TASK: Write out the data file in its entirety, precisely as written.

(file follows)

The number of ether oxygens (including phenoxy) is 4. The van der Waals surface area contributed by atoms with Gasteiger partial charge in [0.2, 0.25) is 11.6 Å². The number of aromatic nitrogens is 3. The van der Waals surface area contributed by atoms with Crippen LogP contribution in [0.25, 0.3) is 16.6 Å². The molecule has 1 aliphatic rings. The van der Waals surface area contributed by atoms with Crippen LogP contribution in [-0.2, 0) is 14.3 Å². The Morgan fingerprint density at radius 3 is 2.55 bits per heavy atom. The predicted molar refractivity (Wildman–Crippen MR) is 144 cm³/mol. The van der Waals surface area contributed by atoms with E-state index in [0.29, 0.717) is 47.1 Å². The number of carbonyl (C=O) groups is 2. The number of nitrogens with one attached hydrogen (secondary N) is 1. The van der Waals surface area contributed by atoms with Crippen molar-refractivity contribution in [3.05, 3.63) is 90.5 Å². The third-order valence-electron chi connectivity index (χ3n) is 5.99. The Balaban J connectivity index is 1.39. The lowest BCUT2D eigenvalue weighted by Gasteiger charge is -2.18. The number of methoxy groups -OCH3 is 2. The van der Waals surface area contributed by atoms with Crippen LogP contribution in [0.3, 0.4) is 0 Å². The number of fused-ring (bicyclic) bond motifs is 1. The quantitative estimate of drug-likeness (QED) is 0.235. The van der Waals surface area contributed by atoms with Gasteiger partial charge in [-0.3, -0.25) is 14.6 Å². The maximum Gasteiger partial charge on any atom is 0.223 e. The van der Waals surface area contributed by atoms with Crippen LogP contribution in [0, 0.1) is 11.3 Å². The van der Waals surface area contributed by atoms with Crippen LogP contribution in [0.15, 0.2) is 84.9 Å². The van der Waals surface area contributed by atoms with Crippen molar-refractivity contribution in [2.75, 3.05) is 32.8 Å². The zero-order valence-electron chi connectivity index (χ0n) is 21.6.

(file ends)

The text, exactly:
The number of ether oxygens (including phenoxy) is 4. The van der Waals surface area contributed by atoms with Gasteiger partial charge in [0.2, 0.25) is 11.6 Å². The number of aromatic nitrogens is 3. The van der Waals surface area contributed by atoms with Crippen LogP contribution in [0.25, 0.3) is 16.6 Å². The molecule has 1 aliphatic rings. The van der Waals surface area contributed by atoms with Crippen LogP contribution in [-0.2, 0) is 14.3 Å². The Morgan fingerprint density at radius 3 is 2.55 bits per heavy atom. The predicted molar refractivity (Wildman–Crippen MR) is 144 cm³/mol. The van der Waals surface area contributed by atoms with E-state index in [0.29, 0.717) is 47.1 Å². The number of carbonyl (C=O) groups is 2. The number of nitrogens with one attached hydrogen (secondary N) is 1. The van der Waals surface area contributed by atoms with Crippen molar-refractivity contribution in [3.05, 3.63) is 90.5 Å². The third-order valence-electron chi connectivity index (χ3n) is 5.99. The Balaban J connectivity index is 1.39. The lowest BCUT2D eigenvalue weighted by Gasteiger charge is -2.18. The number of methoxy groups -OCH3 is 2. The van der Waals surface area contributed by atoms with Crippen LogP contribution in [0.3, 0.4) is 0 Å². The number of fused-ring (bicyclic) bond motifs is 1. The quantitative estimate of drug-likeness (QED) is 0.235. The van der Waals surface area contributed by atoms with Gasteiger partial charge in [-0.3, -0.25) is 14.6 Å². The maximum Gasteiger partial charge on any atom is 0.223 e. The van der Waals surface area contributed by atoms with Crippen LogP contribution in [0, 0.1) is 11.3 Å². The van der Waals surface area contributed by atoms with Crippen LogP contribution in [0.15, 0.2) is 84.9 Å². The van der Waals surface area contributed by atoms with Crippen molar-refractivity contribution in [2.75, 3.05) is 32.8 Å². The zero-order valence-electron chi connectivity index (χ0n) is 21.6.